Off-Label Prescribing – Where Lupron is the Rule, Not the Exception – and Doctors Never Have To Say They’re Sorry.
Posted on | February 8, 2017 | No Comments
After a remarkably turbulent decade in the shadows of America’s Medical Industrial Complex – a span that has witnessed the creation of a manmade opioid epidemic, the treatment of thousands of 2 and 3 year old’s with Adderall, the placement of EpiPen’s out of the financial reach of Middle America after convincing most public schools that they were essential as portable defibrillators, the approval of an HHS secretary with a documented track record of insider trading reinforced by his own sponsored beneficial legislation while a Congressman – after all that, we are now poised to further liberalize the FDA in the name of “innovation”.
Unless one lives in an alternate reality where “alternate facts” prevail, there is no reason to further reward purveyors of off label marketing, physician profiled targeted sales, and sloppy prescribers. As Christina Jewett of Kaiser Health News has so well documented, this is the World of Lupron.
Lupron is the brand name for leuprorelin, an injectable blocker of gonadotropin releasing hormone. By interrupting the pulsed release of LH and FSH from the pituitary, the medication causes dramatic reductions of estradiol and testosterone. In adults, it’s most often used to treat prostate cancer and certain types of breast cancer, and sometimes is part of the therapy for endometriosis. Leuprorelin was first approved for use by the FDA for prostate cancer in 1985. Eight years later, it was approved for the treatment of precocious puberty in children, described as the onset of sexual characteristics “before age 8 in girls and before 9 in boys.” The cost for two years of treatment today can approach $40,000.
The FDA approving medical officer in 1993, Alexander Fleming, in retrospect later termed his approval “regrettable”. His regret was likely fueled by two factors. First, shortly after Lupron’s approval for the treatment of precocious puberty in 1993, doctors, with the blessing of manufacturers, began to treat children of “short stature” off-label with the drug. This is entirely legal in the U.S. The manufacturers are prohibited from marketing the product for unapproved uses, but they are allowed to provide doctors with information regarding off-label use if requested. The controlling company back then, TAP Pharmaceuticals, apparently pushed the envelop a bit too hard leading to government fines for “fraudulent pricing and marketing practices” of $875 million in 2001.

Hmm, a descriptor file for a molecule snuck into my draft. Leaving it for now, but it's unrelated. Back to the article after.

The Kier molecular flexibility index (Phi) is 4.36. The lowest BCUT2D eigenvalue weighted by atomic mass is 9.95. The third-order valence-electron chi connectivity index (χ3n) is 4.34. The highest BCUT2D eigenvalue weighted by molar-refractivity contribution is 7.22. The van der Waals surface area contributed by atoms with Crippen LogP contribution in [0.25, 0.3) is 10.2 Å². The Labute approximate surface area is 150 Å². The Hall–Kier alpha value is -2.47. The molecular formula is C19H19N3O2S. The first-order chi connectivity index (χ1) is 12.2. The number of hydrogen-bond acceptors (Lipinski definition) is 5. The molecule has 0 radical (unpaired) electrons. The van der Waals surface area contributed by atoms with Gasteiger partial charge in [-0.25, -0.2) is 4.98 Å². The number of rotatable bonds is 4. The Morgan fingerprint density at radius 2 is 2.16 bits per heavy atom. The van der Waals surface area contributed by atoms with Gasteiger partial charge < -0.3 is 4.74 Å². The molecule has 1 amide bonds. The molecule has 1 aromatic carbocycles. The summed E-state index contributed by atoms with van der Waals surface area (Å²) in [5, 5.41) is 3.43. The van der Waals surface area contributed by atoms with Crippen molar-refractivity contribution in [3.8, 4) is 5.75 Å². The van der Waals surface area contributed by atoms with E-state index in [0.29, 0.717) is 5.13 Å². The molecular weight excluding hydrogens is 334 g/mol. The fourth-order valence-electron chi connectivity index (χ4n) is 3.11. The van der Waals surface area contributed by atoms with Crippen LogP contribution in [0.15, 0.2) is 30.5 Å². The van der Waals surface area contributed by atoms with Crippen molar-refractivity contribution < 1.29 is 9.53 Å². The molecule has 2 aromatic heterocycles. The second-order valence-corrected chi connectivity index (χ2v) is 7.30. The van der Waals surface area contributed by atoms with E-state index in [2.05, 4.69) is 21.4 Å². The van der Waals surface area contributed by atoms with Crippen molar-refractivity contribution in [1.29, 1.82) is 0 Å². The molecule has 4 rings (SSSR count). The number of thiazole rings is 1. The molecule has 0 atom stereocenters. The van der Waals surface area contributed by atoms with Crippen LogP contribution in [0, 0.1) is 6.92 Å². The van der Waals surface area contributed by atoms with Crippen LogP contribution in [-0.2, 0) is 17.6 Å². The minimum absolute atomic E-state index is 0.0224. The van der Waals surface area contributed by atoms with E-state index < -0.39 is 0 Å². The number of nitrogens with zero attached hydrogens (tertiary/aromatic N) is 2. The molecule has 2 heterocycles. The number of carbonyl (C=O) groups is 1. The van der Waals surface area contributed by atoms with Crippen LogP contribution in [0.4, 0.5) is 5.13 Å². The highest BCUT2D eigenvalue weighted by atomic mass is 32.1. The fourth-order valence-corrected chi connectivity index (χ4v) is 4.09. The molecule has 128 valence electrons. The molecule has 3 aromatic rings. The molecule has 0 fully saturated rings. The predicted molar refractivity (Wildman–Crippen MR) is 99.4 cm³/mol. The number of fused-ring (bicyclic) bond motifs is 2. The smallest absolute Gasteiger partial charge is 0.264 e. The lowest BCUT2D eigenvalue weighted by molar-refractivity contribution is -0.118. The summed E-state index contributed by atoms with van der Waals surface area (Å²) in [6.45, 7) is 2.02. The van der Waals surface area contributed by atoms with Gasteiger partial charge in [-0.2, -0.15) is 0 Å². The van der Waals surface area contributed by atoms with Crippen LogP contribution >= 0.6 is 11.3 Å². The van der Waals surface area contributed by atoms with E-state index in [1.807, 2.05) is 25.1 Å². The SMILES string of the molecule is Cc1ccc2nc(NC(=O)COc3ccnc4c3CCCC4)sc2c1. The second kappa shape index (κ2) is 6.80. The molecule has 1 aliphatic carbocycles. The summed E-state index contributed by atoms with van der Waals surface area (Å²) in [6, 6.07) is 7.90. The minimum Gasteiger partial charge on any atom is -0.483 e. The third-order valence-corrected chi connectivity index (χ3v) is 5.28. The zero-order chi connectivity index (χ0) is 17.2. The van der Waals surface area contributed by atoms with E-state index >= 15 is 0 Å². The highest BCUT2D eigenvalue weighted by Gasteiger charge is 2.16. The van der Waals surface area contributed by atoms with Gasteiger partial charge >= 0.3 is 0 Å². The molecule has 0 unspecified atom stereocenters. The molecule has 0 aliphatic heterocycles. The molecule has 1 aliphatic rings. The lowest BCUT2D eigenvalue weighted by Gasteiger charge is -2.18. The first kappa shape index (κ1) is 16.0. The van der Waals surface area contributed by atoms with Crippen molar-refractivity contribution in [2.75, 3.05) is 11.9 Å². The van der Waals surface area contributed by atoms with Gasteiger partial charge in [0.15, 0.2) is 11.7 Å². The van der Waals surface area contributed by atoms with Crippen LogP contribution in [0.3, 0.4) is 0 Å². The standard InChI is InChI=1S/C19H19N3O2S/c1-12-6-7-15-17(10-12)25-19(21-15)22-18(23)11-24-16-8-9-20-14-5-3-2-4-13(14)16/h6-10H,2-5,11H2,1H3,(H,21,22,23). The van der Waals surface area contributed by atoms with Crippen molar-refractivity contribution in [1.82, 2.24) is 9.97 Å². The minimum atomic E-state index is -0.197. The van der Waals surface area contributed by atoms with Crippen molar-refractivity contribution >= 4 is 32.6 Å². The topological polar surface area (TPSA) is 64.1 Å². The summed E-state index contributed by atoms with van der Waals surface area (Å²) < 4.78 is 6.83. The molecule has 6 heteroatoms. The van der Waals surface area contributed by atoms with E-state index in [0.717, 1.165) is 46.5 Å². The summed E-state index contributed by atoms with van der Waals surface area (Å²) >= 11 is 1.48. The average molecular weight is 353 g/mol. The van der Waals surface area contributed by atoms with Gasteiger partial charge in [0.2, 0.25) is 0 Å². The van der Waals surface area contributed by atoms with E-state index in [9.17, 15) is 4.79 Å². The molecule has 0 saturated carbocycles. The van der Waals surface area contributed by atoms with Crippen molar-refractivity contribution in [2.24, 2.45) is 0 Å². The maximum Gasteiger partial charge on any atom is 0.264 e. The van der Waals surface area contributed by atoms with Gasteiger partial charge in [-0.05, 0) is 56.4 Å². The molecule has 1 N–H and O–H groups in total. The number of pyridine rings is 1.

Dr. Fleming’s second regret, related to the first, was that manufacturers had systematically downplayed complications and side effects of the drug. Most notable were the omissions of significant bone disorders and fractures. Over the past decade, more than 20,000 reports of Lupron side-effects have been registered with the FDA, 900 in children under 13. In 2003, a NEJM article raised the alarm that kids on the drug were losing bone density at an alarming rate. Then in 2009, an international body including pediatric endocrinologists questioned the safety of using the puberty delaying drug to add inches to children’s stature. A 2011 study at Children’s Hospital of Los Angeles echoed the concerns about osteoporosis. Still the practice continued. How was that possible?
An industry 2010 study, published in a non-peer reviewed journal by Dr. Peter A. Lee of Penn State, reported side-effects with the drug between 1991 and 2009, but no bone issues. A subsequent independent review of the NIH clinical research repository revealed omission of bone fractures and disorders under complications. Further investigation in the Medicare Open Payments database revealed that Lupron’s now owner, AbbVie, paid Dr. Lee $157,066 from 2013 to 2015 to travel and promote Lupron to health professional groups. 2015 sales of Lupron netted $826 million for AbbVie.
For the Medical-Industrial Complex, which has systematically dismantled checks and balances, Lupron is the rule, not the exception. And too many doctors are cogs in the wheel, remarkably naive and susceptible to slick pitches and value laden inducements. Precocious puberty occurs in about 2000 American kids each year. And yet, doctors wrote 24,000 prescriptions for pediatric Lupron in 2015. America’s patients need the FDA to stand tall. Now is exactly the wrong time to go weak and wobbly on us.